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Interesting Thoughts of Anand in Defeat

User Rating: / 8
Written by Administrator   
Wednesday, 11 December 2013
By GM Daniel Gormally, England, FIDE 2504

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Anand drew wise conclusions from the match.

An interesting interview with Vishy Anand, about his reaction to losing his world championship crown to Magnus Carlsen, can be found here.

I think one of the things that stands out in the match is Carlsen's mature psychological approach to it. He didn't try to change anything, he simply went in with this attitude that I've been dominating by this approach where I don't concentrate on the opening, where my main strengths are displayed in the middlegame and endgame, and that worked very well in the match as well.

The majority of people, when confronted by a wholly new situation, will try to change something. It shows fantastic self-belief that Carlsen did not fall into that trap. I think Anand expected that Carlsen would come very well-prepared in the main-lines; that he would try to take on Anand in the opening phase, but that just didn't happen.

As soon as he could, he would steer the games way from well-trodden paths. Anand was unable to really combat that strategy. And he was surprised that someone would come into a world championship match with that game-plan, as since the day's of Kasparov and Fischer it's generally been agreed that opening preparation is all important, at the very highest level. But not anymore.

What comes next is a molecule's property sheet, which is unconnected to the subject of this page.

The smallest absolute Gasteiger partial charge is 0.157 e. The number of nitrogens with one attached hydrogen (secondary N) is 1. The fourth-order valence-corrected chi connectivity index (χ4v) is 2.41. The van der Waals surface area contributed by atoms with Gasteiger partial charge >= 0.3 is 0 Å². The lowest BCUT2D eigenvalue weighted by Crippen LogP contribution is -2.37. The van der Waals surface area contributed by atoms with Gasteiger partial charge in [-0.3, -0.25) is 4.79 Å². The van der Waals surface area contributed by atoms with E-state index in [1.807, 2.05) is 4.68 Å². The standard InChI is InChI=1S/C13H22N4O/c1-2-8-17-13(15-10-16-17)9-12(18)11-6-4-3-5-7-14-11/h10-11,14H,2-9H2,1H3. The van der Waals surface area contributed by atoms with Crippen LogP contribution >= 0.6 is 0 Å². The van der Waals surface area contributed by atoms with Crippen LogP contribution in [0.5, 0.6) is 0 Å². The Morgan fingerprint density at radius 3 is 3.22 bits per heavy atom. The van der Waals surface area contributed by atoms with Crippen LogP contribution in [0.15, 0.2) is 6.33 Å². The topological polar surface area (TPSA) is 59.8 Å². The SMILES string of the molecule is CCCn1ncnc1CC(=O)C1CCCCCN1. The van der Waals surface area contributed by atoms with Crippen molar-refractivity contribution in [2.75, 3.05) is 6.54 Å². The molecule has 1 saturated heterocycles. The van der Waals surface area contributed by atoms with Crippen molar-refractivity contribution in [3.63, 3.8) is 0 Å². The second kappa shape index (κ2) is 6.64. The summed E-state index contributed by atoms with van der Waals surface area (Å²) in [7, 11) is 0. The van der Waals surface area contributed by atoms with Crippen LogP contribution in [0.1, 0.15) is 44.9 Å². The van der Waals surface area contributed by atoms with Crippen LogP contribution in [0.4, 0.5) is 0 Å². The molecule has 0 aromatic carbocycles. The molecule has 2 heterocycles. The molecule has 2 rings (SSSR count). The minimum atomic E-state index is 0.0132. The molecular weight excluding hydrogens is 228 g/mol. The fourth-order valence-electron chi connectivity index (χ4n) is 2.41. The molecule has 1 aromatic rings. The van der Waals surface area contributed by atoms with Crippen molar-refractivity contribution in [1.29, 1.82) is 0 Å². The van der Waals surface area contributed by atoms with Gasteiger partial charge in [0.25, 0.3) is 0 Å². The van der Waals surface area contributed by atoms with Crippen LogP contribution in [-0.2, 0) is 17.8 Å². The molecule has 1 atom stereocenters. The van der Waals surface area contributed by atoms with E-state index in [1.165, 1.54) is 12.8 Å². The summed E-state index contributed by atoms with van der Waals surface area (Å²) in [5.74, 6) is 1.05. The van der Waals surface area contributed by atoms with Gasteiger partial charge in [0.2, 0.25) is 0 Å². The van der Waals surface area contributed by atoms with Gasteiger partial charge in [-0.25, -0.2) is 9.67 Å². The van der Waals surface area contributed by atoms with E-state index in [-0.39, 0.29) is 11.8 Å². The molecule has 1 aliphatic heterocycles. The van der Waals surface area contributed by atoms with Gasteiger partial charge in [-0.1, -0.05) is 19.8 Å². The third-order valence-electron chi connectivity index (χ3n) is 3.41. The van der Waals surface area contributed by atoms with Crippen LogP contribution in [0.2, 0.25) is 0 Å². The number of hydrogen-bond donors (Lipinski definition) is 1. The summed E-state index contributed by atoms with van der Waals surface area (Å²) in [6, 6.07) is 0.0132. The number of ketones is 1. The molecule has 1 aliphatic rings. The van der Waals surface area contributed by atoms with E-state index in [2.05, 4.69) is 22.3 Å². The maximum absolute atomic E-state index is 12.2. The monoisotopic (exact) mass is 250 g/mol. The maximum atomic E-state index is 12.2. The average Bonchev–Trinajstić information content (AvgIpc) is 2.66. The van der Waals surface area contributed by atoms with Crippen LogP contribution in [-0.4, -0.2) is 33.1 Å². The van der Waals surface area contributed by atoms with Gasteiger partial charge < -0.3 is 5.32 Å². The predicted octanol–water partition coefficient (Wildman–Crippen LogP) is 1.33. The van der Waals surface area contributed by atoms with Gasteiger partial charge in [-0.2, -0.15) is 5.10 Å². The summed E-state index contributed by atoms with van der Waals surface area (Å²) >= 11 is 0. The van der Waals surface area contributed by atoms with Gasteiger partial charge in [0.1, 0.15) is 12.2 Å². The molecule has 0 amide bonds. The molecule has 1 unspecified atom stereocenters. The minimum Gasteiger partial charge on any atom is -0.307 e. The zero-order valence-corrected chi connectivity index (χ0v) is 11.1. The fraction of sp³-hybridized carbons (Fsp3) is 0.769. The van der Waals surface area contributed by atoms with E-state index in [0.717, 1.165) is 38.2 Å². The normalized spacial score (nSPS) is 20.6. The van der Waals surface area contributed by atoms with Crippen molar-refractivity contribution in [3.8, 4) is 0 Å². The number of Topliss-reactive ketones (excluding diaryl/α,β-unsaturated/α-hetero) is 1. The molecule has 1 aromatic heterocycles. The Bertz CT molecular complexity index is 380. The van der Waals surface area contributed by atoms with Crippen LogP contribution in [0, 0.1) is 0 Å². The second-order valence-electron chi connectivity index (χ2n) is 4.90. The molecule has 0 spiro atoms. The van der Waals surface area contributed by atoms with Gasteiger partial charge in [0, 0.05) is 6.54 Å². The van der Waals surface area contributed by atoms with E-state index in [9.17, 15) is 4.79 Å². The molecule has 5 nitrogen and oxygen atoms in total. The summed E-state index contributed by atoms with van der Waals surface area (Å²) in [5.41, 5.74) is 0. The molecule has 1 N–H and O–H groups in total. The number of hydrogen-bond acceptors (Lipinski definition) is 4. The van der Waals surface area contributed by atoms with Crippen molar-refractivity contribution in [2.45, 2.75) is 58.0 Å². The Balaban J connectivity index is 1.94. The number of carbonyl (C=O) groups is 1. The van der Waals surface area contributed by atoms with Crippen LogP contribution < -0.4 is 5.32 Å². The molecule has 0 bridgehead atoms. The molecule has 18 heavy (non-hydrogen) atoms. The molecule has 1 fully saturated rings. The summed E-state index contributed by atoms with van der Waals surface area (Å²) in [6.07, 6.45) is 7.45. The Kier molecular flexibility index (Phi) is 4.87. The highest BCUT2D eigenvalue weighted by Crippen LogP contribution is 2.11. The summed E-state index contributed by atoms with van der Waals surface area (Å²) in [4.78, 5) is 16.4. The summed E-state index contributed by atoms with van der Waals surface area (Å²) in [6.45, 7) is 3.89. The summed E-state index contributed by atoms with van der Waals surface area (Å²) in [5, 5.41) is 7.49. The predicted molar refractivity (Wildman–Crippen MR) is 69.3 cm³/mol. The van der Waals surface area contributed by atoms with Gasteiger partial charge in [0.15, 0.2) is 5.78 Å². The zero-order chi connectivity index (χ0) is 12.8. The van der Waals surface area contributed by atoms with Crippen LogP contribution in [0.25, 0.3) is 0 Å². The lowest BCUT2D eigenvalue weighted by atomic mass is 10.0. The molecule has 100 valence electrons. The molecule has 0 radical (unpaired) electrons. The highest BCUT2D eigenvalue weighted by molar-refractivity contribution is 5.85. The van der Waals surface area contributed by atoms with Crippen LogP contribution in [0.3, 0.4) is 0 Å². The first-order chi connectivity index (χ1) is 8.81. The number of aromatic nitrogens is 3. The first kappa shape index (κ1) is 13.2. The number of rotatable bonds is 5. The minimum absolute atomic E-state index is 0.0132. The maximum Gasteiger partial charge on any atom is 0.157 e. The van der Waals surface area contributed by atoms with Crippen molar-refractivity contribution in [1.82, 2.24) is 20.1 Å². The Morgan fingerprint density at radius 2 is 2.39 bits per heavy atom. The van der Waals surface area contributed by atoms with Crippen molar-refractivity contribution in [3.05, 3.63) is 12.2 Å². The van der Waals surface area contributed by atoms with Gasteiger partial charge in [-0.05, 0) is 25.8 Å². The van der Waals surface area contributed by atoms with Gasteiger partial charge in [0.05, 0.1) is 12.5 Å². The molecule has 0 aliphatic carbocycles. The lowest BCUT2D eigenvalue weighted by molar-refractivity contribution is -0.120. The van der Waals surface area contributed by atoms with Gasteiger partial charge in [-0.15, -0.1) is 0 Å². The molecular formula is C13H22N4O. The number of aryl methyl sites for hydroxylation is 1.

Speaking to a friend of mine last night, that was due to play a higher-rated opponent today, I told him that he shouldn't try to change anything. He's been playing well so if it's not broke, why change it? A lot of people when they go up a level, go into panic mode and think they need to do something radical. But if what has taken you to that point has worked well so far, it's a mistake in my view to try to change too much.

So when I said earlier in this blog that "Carlsen, is this all he has?" crabbing him for his choice of the Reti, I was rather missing the point. That was all he needed to have, because it was enough.

An important lesson for us all, no doubt.

Originally published in GM Danny Gormally's blog

Other posts by GM Danny Gormally:
London Chess Classic Preview
Losing your motivation
Playing blitz chess online & all the computer cheats
Anand-Carlsen borefest continues
Magnus, is this all he has?
A clash of kings
Do we overrate ourselves?
Computers and their all-pervading influence on modern chess
From Russia with love
The England Chess Team & Jack Wilshire
Should the grandmaster title be scrapped?
ECF Book of the Year?
Is being a chess pro worth it - continued?
Is being a chess pro worth it?
An Elitist Game?
Does hard work in chess pay off?
World Cup Final preview
World Chess Cup Semi-Final preview
World Chess Cup Quarter-Final preview
World Chess Cup 1/8-final preview
Why are Russians so good at chess?
British Champs-2013
Ghent and now the British
I'll never be fat again!
Lessons learnt!
The sad case of Borislav Ivanov: Part II
Does Anyone Have a Cure for Anger Problems?
The Depth of Chess
Fundraising in chess
Nurturing a Chess Prodigy
The Sad Case of Borislav Ivanov
4NCL Impressions: no country for old men - Part II
4NCL Impressions: no country for old men
One move, one line - Part II
One move, one line
Candidates Final Review & Preview of Upcoming World Championship Match
Would Carlsen have beaten Capablanca?

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Last Updated ( Monday, 30 December 2013 )
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